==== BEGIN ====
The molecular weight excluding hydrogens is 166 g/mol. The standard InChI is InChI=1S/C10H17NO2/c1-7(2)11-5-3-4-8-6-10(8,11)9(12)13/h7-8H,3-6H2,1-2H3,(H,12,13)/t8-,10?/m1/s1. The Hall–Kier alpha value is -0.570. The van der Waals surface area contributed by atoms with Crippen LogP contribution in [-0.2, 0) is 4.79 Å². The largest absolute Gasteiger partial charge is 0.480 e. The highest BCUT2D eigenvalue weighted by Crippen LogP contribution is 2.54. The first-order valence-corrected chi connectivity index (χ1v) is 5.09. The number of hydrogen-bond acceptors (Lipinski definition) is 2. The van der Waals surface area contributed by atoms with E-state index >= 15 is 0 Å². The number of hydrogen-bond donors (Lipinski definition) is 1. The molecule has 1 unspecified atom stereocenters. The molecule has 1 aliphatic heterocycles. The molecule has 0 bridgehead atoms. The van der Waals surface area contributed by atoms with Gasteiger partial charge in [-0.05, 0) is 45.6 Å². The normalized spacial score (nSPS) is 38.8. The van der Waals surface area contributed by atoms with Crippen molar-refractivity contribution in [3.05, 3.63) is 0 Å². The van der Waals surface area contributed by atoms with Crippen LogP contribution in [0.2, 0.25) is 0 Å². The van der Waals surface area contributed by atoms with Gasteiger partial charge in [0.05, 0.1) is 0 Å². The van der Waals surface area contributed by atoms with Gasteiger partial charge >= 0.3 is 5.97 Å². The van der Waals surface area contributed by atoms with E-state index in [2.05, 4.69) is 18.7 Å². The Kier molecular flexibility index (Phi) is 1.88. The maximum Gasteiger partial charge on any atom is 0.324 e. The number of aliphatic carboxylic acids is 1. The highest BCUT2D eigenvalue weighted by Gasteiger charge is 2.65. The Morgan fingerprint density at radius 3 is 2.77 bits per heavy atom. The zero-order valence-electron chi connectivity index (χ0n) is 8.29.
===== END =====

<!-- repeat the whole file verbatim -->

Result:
The molecular weight excluding hydrogens is 166 g/mol. The standard InChI is InChI=1S/C10H17NO2/c1-7(2)11-5-3-4-8-6-10(8,11)9(12)13/h7-8H,3-6H2,1-2H3,(H,12,13)/t8-,10?/m1/s1. The Hall–Kier alpha value is -0.570. The van der Waals surface area contributed by atoms with Crippen LogP contribution in [-0.2, 0) is 4.79 Å². The largest absolute Gasteiger partial charge is 0.480 e. The highest BCUT2D eigenvalue weighted by Crippen LogP contribution is 2.54. The first-order valence-corrected chi connectivity index (χ1v) is 5.09. The number of hydrogen-bond acceptors (Lipinski definition) is 2. The van der Waals surface area contributed by atoms with E-state index >= 15 is 0 Å². The number of hydrogen-bond donors (Lipinski definition) is 1. The molecule has 1 unspecified atom stereocenters. The molecule has 1 aliphatic heterocycles. The molecule has 0 bridgehead atoms. The van der Waals surface area contributed by atoms with Gasteiger partial charge in [-0.05, 0) is 45.6 Å². The normalized spacial score (nSPS) is 38.8. The van der Waals surface area contributed by atoms with Crippen molar-refractivity contribution in [3.05, 3.63) is 0 Å². The van der Waals surface area contributed by atoms with Crippen LogP contribution in [0.2, 0.25) is 0 Å². The van der Waals surface area contributed by atoms with Gasteiger partial charge in [0.05, 0.1) is 0 Å². The van der Waals surface area contributed by atoms with Gasteiger partial charge >= 0.3 is 5.97 Å². The van der Waals surface area contributed by atoms with E-state index in [2.05, 4.69) is 18.7 Å². The Kier molecular flexibility index (Phi) is 1.88. The maximum Gasteiger partial charge on any atom is 0.324 e. The number of aliphatic carboxylic acids is 1. The highest BCUT2D eigenvalue weighted by Gasteiger charge is 2.65. The Morgan fingerprint density at radius 3 is 2.77 bits per heavy atom. The zero-order valence-electron chi connectivity index (χ0n) is 8.29.